This weekend marks the premiere of The Fate Of The Furious, so you know what that means: time to prepare yourselves with a Fast and Furious movie marathon! Or, as we like to call them in my household, a Family Reunion. Feel free to borrow that moniker for your own Corona-soaked binge fest.
I suspect, however, that even the most ride-or-die fans will consider skipping one movie: Tokyo Drift, the third (but canonically sixth… ish) and most confusing film of the franchise. Honestly, you can pretty much omit this one from your rewatch without having missed any important plot points, and I’m sure a lot of people do exactly that. But I’m here to tell you that Tokyo Drift is still worth watching, and here’s why:
The movie uses Japanese street racing as more than just an exotic backdrop.
Given the history of Asian representation in the film industry, you’d expect a movie that features a white protagonist as an outsider in Japan to be full of tired tropes about how “weird” Japanese people are. But while it’s certainly not a perfect representation of Japan’s drifting subculture (you need to check out the manga Initial D for a better sense of what it’s actually like), Tokyo Drift is purely about street racing in a way that none of the other Fast and Furious movies are. It even manages to slip in some surprisingly authentic details here and there; for example, drifting really was invented on Japanese mountain roads, and there is a real-life guy known as the Drift King — he even makes a cameo in the movie . Heck, there are women wearing ganguro makeup in all the garage scenes. Can you think of any Hollywood movie that features any kind of gyaru fashion in a way that doesn’t make them the butt of a joke? I sure can’t.
That Tokyo Drift isn’t a collection of terrible stereotypes is thanks to director Justin Lin, who once told Variety that the original script was “all cars drifting around Buddha statues and geisha girls” and demanded that he be allowed to make changes. Speaking of which, Lin is also the reason that Vin Diesel shows up at the end, because he wanted the franchise to have a mythic, interconnected quality to it. Guess that paid off, huh?
Han really is that awesome.
Han (Sung Kang) is to Fast and Furious what Detective John Munch is to the Law & Order: SVU–he’s kind of odd but somehow still effortlessly cool, and he’s actually a crossover character from a completely different media property (specifically, Justin Lin’s solo directorial debut, Better Luck Tomorrow). He was also once the highest-scoring character in Universal Studios test screening history, according to Lin, which is why they even brought him back in the first place. Having followed him through Fast & Furious 6 adds a poignancy to his portrayal in Tokyo Drift that makes him even more compelling, especially when it all ends in tragedy.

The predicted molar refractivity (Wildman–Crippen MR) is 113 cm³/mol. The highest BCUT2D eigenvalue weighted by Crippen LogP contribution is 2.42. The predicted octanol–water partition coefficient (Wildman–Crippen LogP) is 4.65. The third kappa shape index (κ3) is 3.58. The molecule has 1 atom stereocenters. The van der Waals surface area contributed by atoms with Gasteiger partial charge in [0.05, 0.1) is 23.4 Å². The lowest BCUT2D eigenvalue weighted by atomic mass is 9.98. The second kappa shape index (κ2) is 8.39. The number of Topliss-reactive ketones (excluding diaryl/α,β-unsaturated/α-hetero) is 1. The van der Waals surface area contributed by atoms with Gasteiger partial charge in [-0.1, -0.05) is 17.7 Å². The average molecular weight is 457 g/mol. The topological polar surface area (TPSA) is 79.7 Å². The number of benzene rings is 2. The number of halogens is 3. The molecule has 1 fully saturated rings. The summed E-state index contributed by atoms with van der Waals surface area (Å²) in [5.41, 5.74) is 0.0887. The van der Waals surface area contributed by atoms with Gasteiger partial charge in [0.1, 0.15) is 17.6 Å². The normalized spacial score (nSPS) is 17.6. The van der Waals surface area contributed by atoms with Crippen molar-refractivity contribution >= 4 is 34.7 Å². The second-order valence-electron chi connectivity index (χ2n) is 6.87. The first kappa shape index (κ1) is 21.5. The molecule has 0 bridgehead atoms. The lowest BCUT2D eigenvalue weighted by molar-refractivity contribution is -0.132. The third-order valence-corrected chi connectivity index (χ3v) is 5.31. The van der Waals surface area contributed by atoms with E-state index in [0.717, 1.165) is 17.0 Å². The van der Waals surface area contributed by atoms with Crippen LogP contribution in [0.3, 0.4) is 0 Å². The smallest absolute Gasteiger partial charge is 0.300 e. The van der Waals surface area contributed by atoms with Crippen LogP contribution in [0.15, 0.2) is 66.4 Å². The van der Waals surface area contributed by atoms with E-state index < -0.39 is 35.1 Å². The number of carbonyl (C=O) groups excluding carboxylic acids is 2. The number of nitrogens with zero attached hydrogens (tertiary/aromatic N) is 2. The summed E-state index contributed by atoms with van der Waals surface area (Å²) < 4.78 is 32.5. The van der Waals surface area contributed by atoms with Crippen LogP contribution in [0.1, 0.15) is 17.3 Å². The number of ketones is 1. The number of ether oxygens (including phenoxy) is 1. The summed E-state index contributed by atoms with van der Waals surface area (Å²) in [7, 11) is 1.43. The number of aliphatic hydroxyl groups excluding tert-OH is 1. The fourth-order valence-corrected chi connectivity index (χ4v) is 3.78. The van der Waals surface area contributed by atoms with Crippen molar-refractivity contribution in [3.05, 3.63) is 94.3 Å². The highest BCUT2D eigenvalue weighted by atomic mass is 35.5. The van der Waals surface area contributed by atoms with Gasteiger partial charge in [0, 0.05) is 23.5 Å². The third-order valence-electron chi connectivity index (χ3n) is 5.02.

It has the coolest car-specific stunts of the entire franchise.
Let’s be real, nobody watches F&F movies for the cars themselves anymore. You watch them because the cars fly out of airplanes and chase down submarines, and all the while the people driving them are catching missiles with their bare hands and firing rocket launchers at helicopters. At this point, the cars are simply a means to a ridiculous, wonderful end.
Tokyo Drift’s focus, however, was on the actual skill that it takes to drive a car, which resulted in some gorgeously shot drifting sequences that surpass most of the straightforward car chases from previous films. The above scene where Han snags a girl’s telephone number is absolutely iconic, and you can’t tell me it didn’t pave the way for all those other stunts with which we’re now obsessed.
It represents everything that makes the franchise great.
The best the F&F movies are gloriously ridiculous, refreshingly earnest, and committed to putting on a spectacle. They don’t care how stupid you think they are, nor do they attempt to apologize for the plot points that make no sense; they’re having too much fun playing around in their own superhero-esque cinematic lore. These movies are the epitome of the phrase “Bless this Mess,” and this is why we love them.
The Fast and the Furious: Tokyo Drift embodies all of these elements, but it made the mistake of being too ahead of its time; we ridiculed it then not because it was “bad,” per se, but because we did not understand the true potential of the franchise. It’s in looking back, now that we’ve learned to stop worrying and love the family, that Tokyo Drift truly shines — and like a fine wine, its weirdness has ripened with age. Come on, admit that watching a movie shot in 2006 and pretending it takes place in 2013 is hilarious! Admit that this mess is worthy of blessings, because it is. It really is.
So, are you convinced that you’re due to revisit Tokyo Drift? Let us know in the comments below!
Images: Universal Pictures
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